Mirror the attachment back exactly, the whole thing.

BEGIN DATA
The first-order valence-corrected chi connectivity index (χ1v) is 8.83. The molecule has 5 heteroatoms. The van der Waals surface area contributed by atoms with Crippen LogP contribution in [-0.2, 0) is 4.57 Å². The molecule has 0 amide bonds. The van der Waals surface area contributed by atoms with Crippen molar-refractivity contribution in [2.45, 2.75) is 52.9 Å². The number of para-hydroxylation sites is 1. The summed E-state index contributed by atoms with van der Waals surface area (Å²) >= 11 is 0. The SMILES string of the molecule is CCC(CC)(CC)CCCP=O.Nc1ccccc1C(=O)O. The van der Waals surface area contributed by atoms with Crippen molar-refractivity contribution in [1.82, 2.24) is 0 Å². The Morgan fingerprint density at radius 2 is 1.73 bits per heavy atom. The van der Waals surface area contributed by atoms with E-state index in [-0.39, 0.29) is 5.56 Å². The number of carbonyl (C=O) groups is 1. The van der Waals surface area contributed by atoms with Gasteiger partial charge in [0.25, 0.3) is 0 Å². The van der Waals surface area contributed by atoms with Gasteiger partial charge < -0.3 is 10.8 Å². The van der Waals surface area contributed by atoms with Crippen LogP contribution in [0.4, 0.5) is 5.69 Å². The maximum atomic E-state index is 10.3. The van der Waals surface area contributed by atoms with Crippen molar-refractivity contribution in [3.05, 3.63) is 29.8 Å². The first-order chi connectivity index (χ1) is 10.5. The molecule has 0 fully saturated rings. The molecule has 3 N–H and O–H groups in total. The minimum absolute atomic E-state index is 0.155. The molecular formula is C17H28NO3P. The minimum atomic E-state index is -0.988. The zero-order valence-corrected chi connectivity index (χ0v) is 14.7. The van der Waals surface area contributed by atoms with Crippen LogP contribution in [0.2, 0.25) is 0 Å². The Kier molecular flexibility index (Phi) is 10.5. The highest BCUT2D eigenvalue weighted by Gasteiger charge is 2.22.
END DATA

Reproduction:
The first-order valence-corrected chi connectivity index (χ1v) is 8.83. The molecule has 5 heteroatoms. The van der Waals surface area contributed by atoms with Crippen LogP contribution in [-0.2, 0) is 4.57 Å². The molecule has 0 amide bonds. The van der Waals surface area contributed by atoms with Crippen molar-refractivity contribution in [2.45, 2.75) is 52.9 Å². The number of para-hydroxylation sites is 1. The summed E-state index contributed by atoms with van der Waals surface area (Å²) >= 11 is 0. The SMILES string of the molecule is CCC(CC)(CC)CCCP=O.Nc1ccccc1C(=O)O. The van der Waals surface area contributed by atoms with Crippen molar-refractivity contribution in [1.82, 2.24) is 0 Å². The Morgan fingerprint density at radius 2 is 1.73 bits per heavy atom. The van der Waals surface area contributed by atoms with E-state index in [-0.39, 0.29) is 5.56 Å². The number of carbonyl (C=O) groups is 1. The van der Waals surface area contributed by atoms with Gasteiger partial charge in [0.25, 0.3) is 0 Å². The van der Waals surface area contributed by atoms with Gasteiger partial charge < -0.3 is 10.8 Å². The van der Waals surface area contributed by atoms with Crippen LogP contribution in [0.4, 0.5) is 5.69 Å². The maximum atomic E-state index is 10.3. The van der Waals surface area contributed by atoms with Crippen molar-refractivity contribution in [3.05, 3.63) is 29.8 Å². The first-order chi connectivity index (χ1) is 10.5. The molecule has 0 fully saturated rings. The molecule has 3 N–H and O–H groups in total. The minimum absolute atomic E-state index is 0.155. The molecular formula is C17H28NO3P. The minimum atomic E-state index is -0.988. The zero-order valence-corrected chi connectivity index (χ0v) is 14.7. The van der Waals surface area contributed by atoms with Crippen LogP contribution in [0.2, 0.25) is 0 Å². The Kier molecular flexibility index (Phi) is 10.5. The highest BCUT2D eigenvalue weighted by Gasteiger charge is 2.22.